Raphael Varane: The story so far
One of the world’s best defenders over the last decade, Raphael Varane’s track record speaks for itself.
With three La Liga titles, four Champions League trophies, a World Cup winners’ medal and numerous other honours on his CV, it’s easy to forget that the quick and classy ball-playing centre-back is still only 28.
But then Varane has always been experienced beyond his years. Born in April 1993, he signed his first professional contract at boyhood club Lens just after turning 17, on the back of an impressive season playing with older team-mates at Under-19 level.
Lens boss Jean-Guy Wallemme was so convinced by his young charge’s talent that, when faced with a defensive injury crisis, he threw the tall and composed Varane in as a starter for a November 2010 clash with Montpellier.
A rare clean sheet for the Ligue 1 strugglers followed and, even though that season would end in relegation, Europe’s top clubs had been alerted to the potential of the teenager, who made 23 top-flight appearances and even showed his leadership capabilities when captaining the side in their closing game.
Sir Alex Ferguson, looking for a long-term replacement for Rio Ferdinand and Nemanja Vidic, was very interested and, according to his book, our legendary boss personally got involved in the negotiations, only for Real Madrid and new sporting director Zinedine Zidane to step in.
A thoughtful, studious figure – he supposedly asked Zidane to call him back when gauging his interest in the Madrid move, as he was revising for his economics exams – Varane joined the Bernabeu club in late June, starting a 10-year association in which he was, largely, a fulcrum in one of the Spanish club’s most storied sides.
After being a bit-part player in the 2011/12 La Liga success, the Frenchman soon established himself as centre-back alongside Sergio Ramos, impressing in Europe to such an extent that, in 2013, he was named in Marca’s ‘best-ever Real Madrid foreign XI’, despite playing fewer than 50 games.
Any accusations of those plaudits being premature were put to bed a year later, when Varane helped Los Blancos to the fabled ‘La Decima’ – a 10th Champions League triumph – as they dramatically beat city rivals Atletico Madrid in Lisbon.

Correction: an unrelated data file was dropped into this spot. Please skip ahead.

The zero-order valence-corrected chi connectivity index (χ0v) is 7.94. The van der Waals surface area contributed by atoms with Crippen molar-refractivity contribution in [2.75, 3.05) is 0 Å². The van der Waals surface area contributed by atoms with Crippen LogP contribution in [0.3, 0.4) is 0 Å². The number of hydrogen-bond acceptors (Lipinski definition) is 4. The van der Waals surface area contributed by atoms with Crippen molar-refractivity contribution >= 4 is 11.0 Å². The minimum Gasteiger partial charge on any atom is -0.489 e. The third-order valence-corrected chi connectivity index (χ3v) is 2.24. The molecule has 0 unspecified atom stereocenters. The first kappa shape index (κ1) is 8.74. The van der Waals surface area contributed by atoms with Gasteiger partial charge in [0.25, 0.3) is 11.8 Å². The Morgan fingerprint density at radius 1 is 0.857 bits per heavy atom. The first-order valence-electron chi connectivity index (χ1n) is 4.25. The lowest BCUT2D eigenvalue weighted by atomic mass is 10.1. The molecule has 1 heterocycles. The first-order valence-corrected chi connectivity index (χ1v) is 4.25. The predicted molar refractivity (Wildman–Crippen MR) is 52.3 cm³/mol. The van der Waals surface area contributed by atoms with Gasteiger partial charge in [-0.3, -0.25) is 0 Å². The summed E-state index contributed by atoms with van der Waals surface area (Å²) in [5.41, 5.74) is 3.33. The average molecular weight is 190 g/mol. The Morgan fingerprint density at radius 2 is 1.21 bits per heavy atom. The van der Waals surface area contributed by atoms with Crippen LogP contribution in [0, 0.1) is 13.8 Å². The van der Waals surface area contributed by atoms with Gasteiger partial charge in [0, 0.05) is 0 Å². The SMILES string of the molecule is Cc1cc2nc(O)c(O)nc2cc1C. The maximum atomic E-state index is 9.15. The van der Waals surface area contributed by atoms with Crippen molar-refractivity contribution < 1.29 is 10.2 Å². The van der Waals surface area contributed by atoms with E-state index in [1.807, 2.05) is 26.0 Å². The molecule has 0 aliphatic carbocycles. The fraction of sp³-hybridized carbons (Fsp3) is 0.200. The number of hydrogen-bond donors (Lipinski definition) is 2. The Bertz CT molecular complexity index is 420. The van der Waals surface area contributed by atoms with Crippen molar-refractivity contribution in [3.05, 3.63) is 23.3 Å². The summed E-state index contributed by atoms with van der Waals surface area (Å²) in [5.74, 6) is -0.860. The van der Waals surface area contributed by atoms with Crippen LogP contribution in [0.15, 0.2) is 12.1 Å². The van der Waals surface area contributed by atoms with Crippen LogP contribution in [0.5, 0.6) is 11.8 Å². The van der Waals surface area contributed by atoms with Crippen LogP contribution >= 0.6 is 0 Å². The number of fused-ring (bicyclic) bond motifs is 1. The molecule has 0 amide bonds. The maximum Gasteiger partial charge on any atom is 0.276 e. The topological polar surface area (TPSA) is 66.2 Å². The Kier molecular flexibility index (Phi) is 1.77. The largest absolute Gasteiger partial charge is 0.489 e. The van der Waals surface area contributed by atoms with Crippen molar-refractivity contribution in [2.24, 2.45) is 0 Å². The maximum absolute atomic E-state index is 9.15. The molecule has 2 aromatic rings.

Aged 21, Varane virtually completed the set of major club trophies with Club World Cup success later that month, but there was more to come, especially after Zidane replaced Rafa Benitez in the Bernabeu hot seat in January 2016.
Raphael was absent for the next Champions League triumph later that year through injury but was again a key member of the side as Real became the first club since Bayern Munich in the 1970s to win three consecutive European Cups, with further successes in 2017 and 2018.
Zidane, who had also won La Liga with his former club side in 2017, announced his departure following that feat, culminating in a poor 2018/19 campaign, but returned to mastermind another title, with Varane the heartbeat of an experienced team alongside the likes of Ramos, Karim Benzema and Toni Kroos.
Just over 10 years after the highly-rated teenager left France, Varane departs Madrid as one of Real’s most decorated overseas players, but he will also take his place alongside the likes of Laurent Blanc, Marcel Desailly and Lilian Thuram in the pantheon of top-class French defenders.
A youth international at various levels, he made his full debut for Les Bleus in 2013 and went to the following year’s World Cup, where he was one of three shortlisted for the tournament’s Best Young Player award.
The youngest player to captain France in 104 years, injury caused him to miss out on the run to the Euro 2016 final on home soil, but he more than made up for that two years later in Russia.
Didier Deschamps’s men were crowned world champions, with Varane playing every minute of the tournament and scoring the key opening goal in the quarter-final victory over Uruguay and that ability to come good in the clutch moments – without ever stealing the headlines – has defined Raphael’s career.
He caught the eye at Real especially with his performances in the latter stages of the Champions League, with Los Blancos making it to the final four in all but two of his seasons there.
But Cristiano Ronaldo and Ramos were usually the main men, with Varane happy to quietly get on with it.
“Tall and athletic, there’s a presence about Varane, an understated authority,” writes Spanish football expert Sid Lowe.
“But not exactly the loudest in the dressing room, nor immediately charismatic or flamboyant, he doesn’t demand attention, on or off the pitch.
“He just plays: regularly for a decade at the most unforgiving place, remember.”
Of course, Old Trafford isn’t exactly immune to the spotlight either. But few overseas arrivals have come better equipped to succeed than Varane, who really has seen and done it all.